In England for eg, when the decision about smoking ban in public places, especially in restaurants first came about, who were disgruntled with the decision the most?; the smokers and the small businesses that were affected with the decision. And the rest couldn’t be happier for their loved ones in the hope that they might smoke less.

      It seems to me that the Turkish government with the help of organizations such as MM push such arguments forward (like; this protest is because we’re trying to enforce Muslim rules and our public doesn’t like it!) especially to other Muslim worlds in the hope of getting a sympathy vote. So don’t be fooled please. Turkish public need your understanding support. I was shocked to read couple of days ago that our Turkish Government issuing its protesting public with a vendetta. Using words such as “Them and Us”. A government is suppose to unite not separate. I am not after a government change at all. They all are the same at the end of the day. (Unless they kill and torture of course.)

      I would like the citizens of the world, to understand, and when they see an injustice they should support each other and keep the governments in check all around the world. Ataturk (RIP) must have been a great man (I didn’t know him and I wouldn’t like to take anyone from this decade’s word for whether he was great or not, also I fear God because you’re suppose to respect the deceased) he said; “Dunyada Sulh, Cihanda Sulh”; meaning “Aiming for “Peace in the World, Peace in the Universe””. He must have shared my philosophy; if you aim for the highest you might just about reach to become a mediocre!

  16. Visitor

    June 15, 2013 at 3:39 PM

    This article hardly clarifies the situation. Some points to consider:
    A few points on what is happening in Turkey:

    The AKP has 50% of the vote, that makes the opposition, however divided, 50% as well, which is hardly a “secular minority.” A serious problem is that all these parties come from the same authoritarian political culture [that was introduced by Ataturk.] This made the rest of the party fall in behind Erdogan when his charisma turned from a virtue into a liability. This is surprising from a party that came into being by challenging the previous conservative party and formed AKP.~~~~~ Protests have taken place across the country and there is a long list of steps taken in cities across the country, much of it in the name of “urban renewal.” I don’t think anyone claimed this was just about Gezi Park, but rather a whole set of issues that have been building for a long time. The park may have lit the fire, but the combustion was growing for quite some time. ~~~~ Moving crony capitalism from one party to another is not, as implied, the nature of things. Practicing Muslims have expressed disappointment that the ideals of social justice embedded in the early AKP have given way to a severe form of neo-liberal economics. As in other countries, this undiluted economic theory harms the nation’s poor; witness the slum dwellers who have banished to the peripheries of the cities for the sake of gentrification, areas which lack transport back to their jobs, basic services, and in some places even nearby schools.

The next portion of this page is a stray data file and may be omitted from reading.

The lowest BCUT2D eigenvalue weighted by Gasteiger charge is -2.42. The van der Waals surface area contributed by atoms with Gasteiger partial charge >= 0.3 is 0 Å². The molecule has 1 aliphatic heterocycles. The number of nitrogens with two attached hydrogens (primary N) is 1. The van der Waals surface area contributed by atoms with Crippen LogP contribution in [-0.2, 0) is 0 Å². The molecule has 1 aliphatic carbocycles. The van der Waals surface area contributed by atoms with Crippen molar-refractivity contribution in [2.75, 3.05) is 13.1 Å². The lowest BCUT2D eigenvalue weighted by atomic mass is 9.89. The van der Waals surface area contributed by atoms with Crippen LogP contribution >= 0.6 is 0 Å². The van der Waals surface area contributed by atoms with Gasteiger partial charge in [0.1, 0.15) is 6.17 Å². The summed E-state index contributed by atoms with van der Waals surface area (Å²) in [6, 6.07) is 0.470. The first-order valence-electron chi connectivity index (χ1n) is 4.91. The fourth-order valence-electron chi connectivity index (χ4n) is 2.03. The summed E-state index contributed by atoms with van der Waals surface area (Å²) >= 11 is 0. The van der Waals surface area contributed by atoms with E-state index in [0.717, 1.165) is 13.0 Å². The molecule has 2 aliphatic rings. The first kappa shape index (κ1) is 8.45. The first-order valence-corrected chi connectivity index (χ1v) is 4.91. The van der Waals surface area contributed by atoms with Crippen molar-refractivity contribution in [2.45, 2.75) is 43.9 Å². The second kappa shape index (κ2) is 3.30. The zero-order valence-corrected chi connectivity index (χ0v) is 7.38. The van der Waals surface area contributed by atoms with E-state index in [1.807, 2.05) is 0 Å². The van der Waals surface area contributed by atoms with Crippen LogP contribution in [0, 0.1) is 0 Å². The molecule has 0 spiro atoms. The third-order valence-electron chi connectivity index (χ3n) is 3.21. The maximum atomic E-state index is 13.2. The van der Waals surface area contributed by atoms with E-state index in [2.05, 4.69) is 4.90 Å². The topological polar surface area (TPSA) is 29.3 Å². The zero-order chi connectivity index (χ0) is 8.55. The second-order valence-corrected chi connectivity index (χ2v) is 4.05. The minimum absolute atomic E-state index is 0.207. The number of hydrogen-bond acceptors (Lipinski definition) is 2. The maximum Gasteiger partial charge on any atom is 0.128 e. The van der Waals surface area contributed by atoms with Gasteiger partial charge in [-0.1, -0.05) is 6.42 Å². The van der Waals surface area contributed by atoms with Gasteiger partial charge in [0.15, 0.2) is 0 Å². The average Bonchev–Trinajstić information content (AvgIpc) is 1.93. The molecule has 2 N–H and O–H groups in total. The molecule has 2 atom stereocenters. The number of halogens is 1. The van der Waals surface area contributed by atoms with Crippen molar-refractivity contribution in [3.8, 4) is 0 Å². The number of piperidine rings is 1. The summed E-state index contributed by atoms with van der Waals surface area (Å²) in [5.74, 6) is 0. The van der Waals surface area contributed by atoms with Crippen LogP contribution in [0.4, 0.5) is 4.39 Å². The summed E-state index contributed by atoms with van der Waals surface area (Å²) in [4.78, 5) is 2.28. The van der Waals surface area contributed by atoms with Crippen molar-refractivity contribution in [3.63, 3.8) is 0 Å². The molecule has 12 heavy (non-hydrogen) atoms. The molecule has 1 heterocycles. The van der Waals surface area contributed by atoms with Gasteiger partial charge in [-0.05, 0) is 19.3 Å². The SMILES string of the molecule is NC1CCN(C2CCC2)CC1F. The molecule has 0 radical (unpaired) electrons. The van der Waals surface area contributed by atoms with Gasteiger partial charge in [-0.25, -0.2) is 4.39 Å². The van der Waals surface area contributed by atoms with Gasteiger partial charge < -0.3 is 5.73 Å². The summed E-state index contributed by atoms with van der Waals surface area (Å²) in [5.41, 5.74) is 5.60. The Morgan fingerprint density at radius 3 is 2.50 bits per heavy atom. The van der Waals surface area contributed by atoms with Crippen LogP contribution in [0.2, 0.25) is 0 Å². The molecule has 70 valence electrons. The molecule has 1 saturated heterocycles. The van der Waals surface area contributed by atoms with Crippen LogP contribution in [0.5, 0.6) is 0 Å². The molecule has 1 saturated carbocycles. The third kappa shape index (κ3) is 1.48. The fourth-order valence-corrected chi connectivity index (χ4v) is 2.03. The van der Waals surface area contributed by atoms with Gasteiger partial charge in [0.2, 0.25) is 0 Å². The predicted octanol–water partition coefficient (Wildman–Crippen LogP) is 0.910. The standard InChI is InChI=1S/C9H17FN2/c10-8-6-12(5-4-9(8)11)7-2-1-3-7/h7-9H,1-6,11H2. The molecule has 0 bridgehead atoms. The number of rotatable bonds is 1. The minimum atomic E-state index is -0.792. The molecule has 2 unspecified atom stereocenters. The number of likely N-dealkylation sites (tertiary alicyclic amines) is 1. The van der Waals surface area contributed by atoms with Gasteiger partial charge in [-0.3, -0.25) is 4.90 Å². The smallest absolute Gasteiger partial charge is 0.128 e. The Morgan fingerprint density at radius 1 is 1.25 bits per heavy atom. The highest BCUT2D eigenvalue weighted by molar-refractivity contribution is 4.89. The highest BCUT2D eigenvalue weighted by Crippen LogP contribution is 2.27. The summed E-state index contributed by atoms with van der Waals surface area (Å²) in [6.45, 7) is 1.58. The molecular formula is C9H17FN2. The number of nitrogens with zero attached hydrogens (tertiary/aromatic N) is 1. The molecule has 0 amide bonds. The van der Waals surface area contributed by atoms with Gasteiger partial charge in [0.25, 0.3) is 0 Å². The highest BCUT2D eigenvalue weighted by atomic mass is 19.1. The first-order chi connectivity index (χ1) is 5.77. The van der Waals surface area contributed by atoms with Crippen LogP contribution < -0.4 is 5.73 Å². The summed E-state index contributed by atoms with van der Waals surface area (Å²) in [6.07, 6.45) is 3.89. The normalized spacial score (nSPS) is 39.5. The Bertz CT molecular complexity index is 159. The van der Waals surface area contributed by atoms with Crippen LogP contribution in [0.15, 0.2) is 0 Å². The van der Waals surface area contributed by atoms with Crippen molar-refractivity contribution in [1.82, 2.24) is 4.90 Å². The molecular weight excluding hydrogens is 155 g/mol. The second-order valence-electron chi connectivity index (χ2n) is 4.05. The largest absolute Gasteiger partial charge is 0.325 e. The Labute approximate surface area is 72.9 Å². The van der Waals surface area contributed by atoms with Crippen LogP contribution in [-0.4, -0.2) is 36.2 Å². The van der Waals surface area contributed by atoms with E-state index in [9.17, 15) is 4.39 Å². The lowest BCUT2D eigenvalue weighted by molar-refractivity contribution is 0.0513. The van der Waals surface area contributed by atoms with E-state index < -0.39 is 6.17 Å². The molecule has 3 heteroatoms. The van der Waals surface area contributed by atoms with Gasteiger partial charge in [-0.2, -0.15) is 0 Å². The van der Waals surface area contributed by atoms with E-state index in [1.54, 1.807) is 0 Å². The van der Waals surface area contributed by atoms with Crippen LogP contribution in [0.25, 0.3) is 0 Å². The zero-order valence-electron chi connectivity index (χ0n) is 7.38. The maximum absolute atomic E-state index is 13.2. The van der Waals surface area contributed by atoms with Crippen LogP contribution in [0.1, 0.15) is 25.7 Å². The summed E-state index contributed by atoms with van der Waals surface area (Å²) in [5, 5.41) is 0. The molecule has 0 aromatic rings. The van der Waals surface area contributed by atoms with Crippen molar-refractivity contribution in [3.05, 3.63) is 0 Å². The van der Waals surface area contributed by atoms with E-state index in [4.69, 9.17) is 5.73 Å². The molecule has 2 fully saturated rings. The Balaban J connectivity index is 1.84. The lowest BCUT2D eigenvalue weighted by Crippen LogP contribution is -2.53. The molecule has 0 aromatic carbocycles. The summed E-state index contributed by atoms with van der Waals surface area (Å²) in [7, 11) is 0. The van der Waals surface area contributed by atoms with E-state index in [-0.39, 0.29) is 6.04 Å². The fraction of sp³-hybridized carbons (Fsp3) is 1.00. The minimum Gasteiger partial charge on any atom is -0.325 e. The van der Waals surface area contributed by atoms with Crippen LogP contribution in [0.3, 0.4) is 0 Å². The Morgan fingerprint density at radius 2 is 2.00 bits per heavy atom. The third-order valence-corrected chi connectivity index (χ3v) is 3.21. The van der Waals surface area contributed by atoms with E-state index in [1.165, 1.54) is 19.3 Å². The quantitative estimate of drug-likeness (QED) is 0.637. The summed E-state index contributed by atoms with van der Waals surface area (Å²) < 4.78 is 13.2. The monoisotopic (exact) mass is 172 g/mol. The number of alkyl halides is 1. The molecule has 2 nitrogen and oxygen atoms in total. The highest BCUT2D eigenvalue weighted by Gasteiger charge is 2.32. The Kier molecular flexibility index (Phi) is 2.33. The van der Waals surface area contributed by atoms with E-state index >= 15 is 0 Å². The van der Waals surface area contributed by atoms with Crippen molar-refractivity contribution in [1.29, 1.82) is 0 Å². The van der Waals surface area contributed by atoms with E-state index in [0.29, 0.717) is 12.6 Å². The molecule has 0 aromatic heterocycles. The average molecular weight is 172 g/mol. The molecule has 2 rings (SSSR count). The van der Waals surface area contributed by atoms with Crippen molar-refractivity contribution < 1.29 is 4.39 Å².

~~~~~ One cannot just assign social goods to charities to pick up. Pious Muslims are among those against the huge mosque that will forever be a reminder of how money is wasted [where did build schools, not mosques, go?] in a city/country with so many poor. It is unlikely that it will be anything other that an imitation Ottoman structure, like so much of the fake and kitschy buildings that have taken the place of authentic historical structures in Beyoglu and elsewhere. Turkey has some of the world’s most wonderful examples of architecture, especially Ottoman, why create a bad imitation like the Gulf Arabs do. ~~~~~ In fact, it was the alliance between pious Muslims and secularists…academics, intellectuals, artists and most of all, architects, who saw the AKP as reformist…which it WAS. ~~~~~~ The “paranoia” of the secular parties is certainly misplaced if the issue is one of like liquor sales, but many people worry about social conservatism [or anything] imposed from above. Paranoia is the legacy of a once dictatorial and vicious system that the AKP has tamed. ~~~~~ Recep Tayyib Erdogan is the greatest/greatest leader republican Turkey ever had; with his AKP, he has transformed the country in wonderful ways. It would be tragic if he leaves office still trying to maintain political power. The events of the last couple of weeks, I believe, have put an end to his dreams of transforming the governing system and staying on, but as president, until 2024. Hopefully, the AKP can reset itself back into the moral values that made it the best thing Turkey had ever experienced.